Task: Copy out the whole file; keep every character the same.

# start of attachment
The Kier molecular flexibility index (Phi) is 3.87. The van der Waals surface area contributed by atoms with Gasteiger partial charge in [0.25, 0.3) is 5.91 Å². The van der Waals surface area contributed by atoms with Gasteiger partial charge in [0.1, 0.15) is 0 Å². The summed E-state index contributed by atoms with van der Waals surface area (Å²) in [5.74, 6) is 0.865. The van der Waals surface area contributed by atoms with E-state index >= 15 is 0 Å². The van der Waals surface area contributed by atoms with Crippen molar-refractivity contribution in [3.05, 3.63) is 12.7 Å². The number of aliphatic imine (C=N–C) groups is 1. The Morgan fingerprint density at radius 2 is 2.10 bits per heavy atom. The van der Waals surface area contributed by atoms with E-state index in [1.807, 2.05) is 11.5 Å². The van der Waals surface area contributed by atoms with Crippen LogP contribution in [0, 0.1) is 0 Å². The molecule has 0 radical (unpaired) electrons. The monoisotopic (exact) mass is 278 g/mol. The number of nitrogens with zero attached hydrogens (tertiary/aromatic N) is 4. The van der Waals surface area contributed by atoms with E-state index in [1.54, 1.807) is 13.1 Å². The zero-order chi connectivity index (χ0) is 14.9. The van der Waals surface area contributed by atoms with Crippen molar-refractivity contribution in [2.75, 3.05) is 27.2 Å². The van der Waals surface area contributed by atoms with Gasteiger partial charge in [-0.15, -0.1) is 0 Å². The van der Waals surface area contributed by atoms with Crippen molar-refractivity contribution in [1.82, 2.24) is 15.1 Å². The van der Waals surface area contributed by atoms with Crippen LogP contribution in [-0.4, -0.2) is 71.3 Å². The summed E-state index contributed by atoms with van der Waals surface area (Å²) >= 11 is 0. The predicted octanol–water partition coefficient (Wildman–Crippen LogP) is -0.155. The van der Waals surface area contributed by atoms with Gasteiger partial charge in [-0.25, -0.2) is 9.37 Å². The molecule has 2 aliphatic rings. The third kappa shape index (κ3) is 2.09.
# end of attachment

The Kier molecular flexibility index (Phi) is 3.87. The van der Waals surface area contributed by atoms with Gasteiger partial charge in [0.25, 0.3) is 5.91 Å². The van der Waals surface area contributed by atoms with Gasteiger partial charge in [0.1, 0.15) is 0 Å². The summed E-state index contributed by atoms with van der Waals surface area (Å²) in [5.74, 6) is 0.865. The van der Waals surface area contributed by atoms with E-state index >= 15 is 0 Å². The van der Waals surface area contributed by atoms with Crippen molar-refractivity contribution in [3.05, 3.63) is 12.7 Å². The number of aliphatic imine (C=N–C) groups is 1. The Morgan fingerprint density at radius 2 is 2.10 bits per heavy atom. The van der Waals surface area contributed by atoms with E-state index in [1.807, 2.05) is 11.5 Å². The van der Waals surface area contributed by atoms with Crippen LogP contribution in [0, 0.1) is 0 Å². The molecule has 0 radical (unpaired) electrons. The monoisotopic (exact) mass is 278 g/mol. The number of nitrogens with zero attached hydrogens (tertiary/aromatic N) is 4. The van der Waals surface area contributed by atoms with E-state index in [1.54, 1.807) is 13.1 Å². The zero-order chi connectivity index (χ0) is 14.9. The van der Waals surface area contributed by atoms with Crippen molar-refractivity contribution in [2.75, 3.05) is 27.2 Å². The van der Waals surface area contributed by atoms with Gasteiger partial charge in [-0.15, -0.1) is 0 Å². The van der Waals surface area contributed by atoms with Crippen molar-refractivity contribution in [1.82, 2.24) is 15.1 Å². The van der Waals surface area contributed by atoms with Crippen LogP contribution in [-0.4, -0.2) is 71.3 Å². The summed E-state index contributed by atoms with van der Waals surface area (Å²) >= 11 is 0. The predicted octanol–water partition coefficient (Wildman–Crippen LogP) is -0.155. The van der Waals surface area contributed by atoms with Gasteiger partial charge in [-0.25, -0.2) is 9.37 Å². The molecule has 2 aliphatic rings. The third kappa shape index (κ3) is 2.09.